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Spunky stories set in the Black small-town early 60s South. 1990 Pushcart Anthology selection.
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Georgia-born writer Shay Youngblood is author of the novels Soul Kiss, Winter Prophet, and Black Power Barbie. Her plays, Amazing Grace, Shakin' the Mess Outta Misery, and Talking Bones (Dramatic Publishing Company), have been widely produced. Her other plays include Flying Blind, Square Blues and Communism Killed My Dog. An Edward Albee honoree, and the recipient of numerous grants and awards, including a Pushcart Prize for fiction, a Lorraine Hansberry Playwriting Award, several NAACP Theater Awards, and an Astraea Writers' Award for fiction, Ms. Youngblood graduated from Clark-Atlanta University and received her MFA in Creative Writing from Brown University. She has worked as a Peace Corps volunteer in the eastern Caribbean, as an au pair, artist's model, and poet's helper in Paris, and as a creative writing instructor in a Rhode Island women's prison. She was a Japan U.S. Friendship Commission Creative Artist Fellow (2011).Review:
The narrator of The Big Mama Stories grew up in "the projects," an area with "lines that marked us" and where the best blackberries flourished in the black cemetery. When her biological mother deserted her at five, the narrator was left with Big Mama, who was neither big nor her mother: "Just regular. A old Black woman who had a gift for seeing with her heart." Big Mama, however, is only one of this young girl's mothers - and they're not all female. Through their interconnected stories we learn their histories and hear their advice. From Big Mama, an explanation about why she uses snuff becomes a lesson on Black pride. From Miss Corrine, the hairdresser, the narrator learns the truth about her mother along with some advice: "if you got to dance or dream or anything at all, take it a step at a time and don't let nothing and nobody get in your way when you doing right." There's Miss Tom "who was not a pretty woman, she was handsome like a man" and Uncle Buck who tells her "Sometimes I love Jesus and sometimes I think he hard of hearing." On occasion all the mothers come together, to heal an illness or to celebrate a rite of passage, and during these events the narrative soars. Whether quiet or jubilant, sad or defiant or thoughtful, each story has power and pride, given freely to the narrator, and through her, to us. -- For great reviews of books for girls, check out Let's Hear It for the Girls: 375 Great Books for Readers 2-14. -- From 500 Great Books by Women; review by Erica Bauermeister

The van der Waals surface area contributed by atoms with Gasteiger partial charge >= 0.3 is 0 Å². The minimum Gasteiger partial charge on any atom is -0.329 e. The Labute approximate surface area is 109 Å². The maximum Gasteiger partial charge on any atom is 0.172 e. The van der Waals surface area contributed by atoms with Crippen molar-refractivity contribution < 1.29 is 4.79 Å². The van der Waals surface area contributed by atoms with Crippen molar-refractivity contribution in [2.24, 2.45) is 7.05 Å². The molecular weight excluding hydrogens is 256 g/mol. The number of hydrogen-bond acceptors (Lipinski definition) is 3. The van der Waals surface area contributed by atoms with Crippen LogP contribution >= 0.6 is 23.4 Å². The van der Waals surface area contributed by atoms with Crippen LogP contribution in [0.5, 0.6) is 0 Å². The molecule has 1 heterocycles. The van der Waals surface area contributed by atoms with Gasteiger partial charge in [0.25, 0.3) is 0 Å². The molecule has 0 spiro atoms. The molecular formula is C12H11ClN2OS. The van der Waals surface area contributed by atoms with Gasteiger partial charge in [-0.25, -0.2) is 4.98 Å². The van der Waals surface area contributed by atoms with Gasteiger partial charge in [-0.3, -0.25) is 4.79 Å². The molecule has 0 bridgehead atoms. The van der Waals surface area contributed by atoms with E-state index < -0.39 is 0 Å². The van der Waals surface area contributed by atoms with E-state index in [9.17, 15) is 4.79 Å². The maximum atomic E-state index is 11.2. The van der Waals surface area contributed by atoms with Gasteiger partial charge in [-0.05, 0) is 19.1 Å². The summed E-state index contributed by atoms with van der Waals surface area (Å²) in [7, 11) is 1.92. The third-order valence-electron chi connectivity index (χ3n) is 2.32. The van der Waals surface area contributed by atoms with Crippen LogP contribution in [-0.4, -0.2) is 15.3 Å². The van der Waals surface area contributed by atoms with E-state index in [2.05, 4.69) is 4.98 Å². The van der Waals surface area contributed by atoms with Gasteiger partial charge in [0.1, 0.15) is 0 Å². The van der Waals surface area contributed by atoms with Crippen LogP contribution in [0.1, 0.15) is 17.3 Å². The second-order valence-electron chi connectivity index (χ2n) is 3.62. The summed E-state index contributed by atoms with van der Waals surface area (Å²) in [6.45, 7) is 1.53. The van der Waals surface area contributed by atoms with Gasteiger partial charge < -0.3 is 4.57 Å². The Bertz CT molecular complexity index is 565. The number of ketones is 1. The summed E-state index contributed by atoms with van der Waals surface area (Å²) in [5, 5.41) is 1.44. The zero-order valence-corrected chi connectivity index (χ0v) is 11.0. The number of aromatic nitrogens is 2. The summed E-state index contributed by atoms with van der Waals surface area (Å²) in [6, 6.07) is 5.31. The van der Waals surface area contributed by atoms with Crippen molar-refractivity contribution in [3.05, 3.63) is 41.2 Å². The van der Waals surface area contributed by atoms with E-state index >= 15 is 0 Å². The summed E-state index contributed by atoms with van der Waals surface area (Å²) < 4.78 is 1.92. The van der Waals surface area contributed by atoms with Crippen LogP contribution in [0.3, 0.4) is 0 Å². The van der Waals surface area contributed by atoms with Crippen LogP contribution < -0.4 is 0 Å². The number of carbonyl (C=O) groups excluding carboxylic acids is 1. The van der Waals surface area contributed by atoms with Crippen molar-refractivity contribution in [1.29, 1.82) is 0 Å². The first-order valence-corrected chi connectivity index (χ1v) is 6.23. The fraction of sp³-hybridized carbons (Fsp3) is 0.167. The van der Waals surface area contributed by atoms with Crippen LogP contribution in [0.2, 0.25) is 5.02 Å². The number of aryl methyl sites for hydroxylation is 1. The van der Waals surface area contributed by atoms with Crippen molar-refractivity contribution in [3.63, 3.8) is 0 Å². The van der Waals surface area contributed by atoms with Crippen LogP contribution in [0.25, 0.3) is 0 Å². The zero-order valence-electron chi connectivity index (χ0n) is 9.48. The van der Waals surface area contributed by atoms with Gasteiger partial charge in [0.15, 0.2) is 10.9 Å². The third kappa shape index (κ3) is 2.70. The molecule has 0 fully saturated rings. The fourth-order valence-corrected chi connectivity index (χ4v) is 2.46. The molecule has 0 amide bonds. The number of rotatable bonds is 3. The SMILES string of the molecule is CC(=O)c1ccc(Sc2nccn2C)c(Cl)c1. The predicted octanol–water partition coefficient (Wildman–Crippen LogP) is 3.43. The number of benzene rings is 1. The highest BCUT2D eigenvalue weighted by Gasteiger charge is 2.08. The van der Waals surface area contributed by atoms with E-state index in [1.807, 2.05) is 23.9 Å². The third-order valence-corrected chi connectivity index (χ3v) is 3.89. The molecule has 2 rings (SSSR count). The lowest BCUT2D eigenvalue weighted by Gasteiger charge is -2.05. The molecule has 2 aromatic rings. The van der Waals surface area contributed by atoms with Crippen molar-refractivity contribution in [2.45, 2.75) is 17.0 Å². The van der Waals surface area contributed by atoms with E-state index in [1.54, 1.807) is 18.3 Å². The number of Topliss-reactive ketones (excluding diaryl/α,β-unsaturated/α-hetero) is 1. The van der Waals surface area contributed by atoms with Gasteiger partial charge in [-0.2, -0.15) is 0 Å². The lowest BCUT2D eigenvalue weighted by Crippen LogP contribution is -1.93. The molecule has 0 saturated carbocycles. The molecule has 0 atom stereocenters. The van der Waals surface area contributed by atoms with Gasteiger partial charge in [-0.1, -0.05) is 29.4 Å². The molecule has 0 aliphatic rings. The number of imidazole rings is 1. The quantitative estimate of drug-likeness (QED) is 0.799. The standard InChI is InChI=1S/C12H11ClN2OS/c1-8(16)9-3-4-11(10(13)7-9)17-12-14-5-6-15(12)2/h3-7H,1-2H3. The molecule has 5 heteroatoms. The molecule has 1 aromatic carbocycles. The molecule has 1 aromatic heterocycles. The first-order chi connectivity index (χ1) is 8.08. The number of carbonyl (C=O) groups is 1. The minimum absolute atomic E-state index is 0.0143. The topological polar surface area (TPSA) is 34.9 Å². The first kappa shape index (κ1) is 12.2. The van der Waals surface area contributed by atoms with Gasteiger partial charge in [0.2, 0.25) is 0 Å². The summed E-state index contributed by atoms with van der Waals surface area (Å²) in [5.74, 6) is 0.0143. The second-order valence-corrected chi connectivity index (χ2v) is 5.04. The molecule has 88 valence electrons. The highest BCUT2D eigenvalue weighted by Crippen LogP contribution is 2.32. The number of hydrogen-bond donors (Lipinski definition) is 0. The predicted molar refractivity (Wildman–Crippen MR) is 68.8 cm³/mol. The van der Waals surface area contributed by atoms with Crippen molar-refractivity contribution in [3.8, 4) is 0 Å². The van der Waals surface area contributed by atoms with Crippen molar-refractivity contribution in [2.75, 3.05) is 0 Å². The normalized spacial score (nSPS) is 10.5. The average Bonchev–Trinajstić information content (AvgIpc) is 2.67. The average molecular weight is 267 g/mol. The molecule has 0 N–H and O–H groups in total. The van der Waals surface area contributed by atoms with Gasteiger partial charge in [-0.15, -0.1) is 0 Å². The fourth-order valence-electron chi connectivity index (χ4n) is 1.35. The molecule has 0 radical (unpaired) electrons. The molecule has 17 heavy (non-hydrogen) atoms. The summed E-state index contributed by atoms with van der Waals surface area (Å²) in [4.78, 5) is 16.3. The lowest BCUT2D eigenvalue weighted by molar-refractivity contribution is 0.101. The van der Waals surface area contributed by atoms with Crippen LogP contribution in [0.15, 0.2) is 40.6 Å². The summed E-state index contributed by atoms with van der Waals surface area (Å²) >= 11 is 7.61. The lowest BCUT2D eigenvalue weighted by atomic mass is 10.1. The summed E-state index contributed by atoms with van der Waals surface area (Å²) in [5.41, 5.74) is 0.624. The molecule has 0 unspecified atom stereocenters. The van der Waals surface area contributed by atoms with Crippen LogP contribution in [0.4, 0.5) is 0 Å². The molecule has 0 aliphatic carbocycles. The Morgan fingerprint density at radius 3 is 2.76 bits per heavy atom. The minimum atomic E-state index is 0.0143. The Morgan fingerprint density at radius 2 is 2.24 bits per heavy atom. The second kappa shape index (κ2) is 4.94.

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Book Description Firebrand Books, 1989. Condition: New. book. Seller Inventory # M0932379575
Book Description Firebrand Books, 1989. Paperback. Condition: New. First trade paperback printing.. Seller Inventory # DADAX0932379575
Book Description Firebrand Books, 1989. Paperback. Condition: New. Never used!. Seller Inventory # P110932379575
Book Description Firebrand Books. PAPERBACK. Condition: New. 0932379575 New Condition. Seller Inventory # NEW7.1462581